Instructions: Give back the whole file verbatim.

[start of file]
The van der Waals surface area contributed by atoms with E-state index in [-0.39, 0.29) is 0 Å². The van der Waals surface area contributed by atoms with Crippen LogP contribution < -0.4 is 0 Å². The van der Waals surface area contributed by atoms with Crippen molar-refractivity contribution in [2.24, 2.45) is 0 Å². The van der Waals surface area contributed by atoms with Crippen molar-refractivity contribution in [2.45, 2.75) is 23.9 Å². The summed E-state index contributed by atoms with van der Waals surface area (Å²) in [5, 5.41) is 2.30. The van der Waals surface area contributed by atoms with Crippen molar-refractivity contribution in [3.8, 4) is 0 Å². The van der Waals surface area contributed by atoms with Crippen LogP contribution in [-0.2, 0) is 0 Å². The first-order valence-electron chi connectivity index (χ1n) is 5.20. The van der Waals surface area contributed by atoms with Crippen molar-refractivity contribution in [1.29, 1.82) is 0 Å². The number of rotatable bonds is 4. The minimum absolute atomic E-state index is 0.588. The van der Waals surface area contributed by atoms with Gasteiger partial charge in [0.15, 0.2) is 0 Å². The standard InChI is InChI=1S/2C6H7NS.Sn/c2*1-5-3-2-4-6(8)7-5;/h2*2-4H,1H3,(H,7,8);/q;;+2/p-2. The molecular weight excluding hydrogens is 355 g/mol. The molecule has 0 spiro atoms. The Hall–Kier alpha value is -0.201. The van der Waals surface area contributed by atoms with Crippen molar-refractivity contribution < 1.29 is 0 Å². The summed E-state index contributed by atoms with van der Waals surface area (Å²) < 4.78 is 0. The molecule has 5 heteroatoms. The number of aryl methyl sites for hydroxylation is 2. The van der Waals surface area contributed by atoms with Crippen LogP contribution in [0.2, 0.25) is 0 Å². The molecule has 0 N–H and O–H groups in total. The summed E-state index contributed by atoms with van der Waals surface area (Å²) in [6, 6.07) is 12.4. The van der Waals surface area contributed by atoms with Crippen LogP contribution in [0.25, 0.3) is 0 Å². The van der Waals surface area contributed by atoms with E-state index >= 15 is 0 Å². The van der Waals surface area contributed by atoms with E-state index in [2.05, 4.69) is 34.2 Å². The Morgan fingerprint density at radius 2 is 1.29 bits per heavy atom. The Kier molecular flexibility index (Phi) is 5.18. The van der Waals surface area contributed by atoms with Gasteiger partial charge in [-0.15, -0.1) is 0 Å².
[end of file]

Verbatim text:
The van der Waals surface area contributed by atoms with E-state index in [-0.39, 0.29) is 0 Å². The van der Waals surface area contributed by atoms with Crippen LogP contribution < -0.4 is 0 Å². The van der Waals surface area contributed by atoms with Crippen molar-refractivity contribution in [2.24, 2.45) is 0 Å². The van der Waals surface area contributed by atoms with Crippen molar-refractivity contribution in [2.45, 2.75) is 23.9 Å². The summed E-state index contributed by atoms with van der Waals surface area (Å²) in [5, 5.41) is 2.30. The van der Waals surface area contributed by atoms with Crippen molar-refractivity contribution in [3.8, 4) is 0 Å². The van der Waals surface area contributed by atoms with Crippen LogP contribution in [-0.2, 0) is 0 Å². The first-order valence-electron chi connectivity index (χ1n) is 5.20. The van der Waals surface area contributed by atoms with Crippen molar-refractivity contribution in [1.29, 1.82) is 0 Å². The number of rotatable bonds is 4. The minimum absolute atomic E-state index is 0.588. The van der Waals surface area contributed by atoms with Gasteiger partial charge in [0.15, 0.2) is 0 Å². The standard InChI is InChI=1S/2C6H7NS.Sn/c2*1-5-3-2-4-6(8)7-5;/h2*2-4H,1H3,(H,7,8);/q;;+2/p-2. The molecular weight excluding hydrogens is 355 g/mol. The molecule has 0 spiro atoms. The Hall–Kier alpha value is -0.201. The van der Waals surface area contributed by atoms with Crippen molar-refractivity contribution < 1.29 is 0 Å². The summed E-state index contributed by atoms with van der Waals surface area (Å²) < 4.78 is 0. The molecule has 5 heteroatoms. The number of aryl methyl sites for hydroxylation is 2. The van der Waals surface area contributed by atoms with Crippen LogP contribution in [0.2, 0.25) is 0 Å². The molecule has 0 N–H and O–H groups in total. The summed E-state index contributed by atoms with van der Waals surface area (Å²) in [6, 6.07) is 12.4. The van der Waals surface area contributed by atoms with Crippen LogP contribution in [0.25, 0.3) is 0 Å². The van der Waals surface area contributed by atoms with E-state index >= 15 is 0 Å². The van der Waals surface area contributed by atoms with E-state index in [2.05, 4.69) is 34.2 Å². The Morgan fingerprint density at radius 2 is 1.29 bits per heavy atom. The Kier molecular flexibility index (Phi) is 5.18. The van der Waals surface area contributed by atoms with Gasteiger partial charge in [-0.15, -0.1) is 0 Å².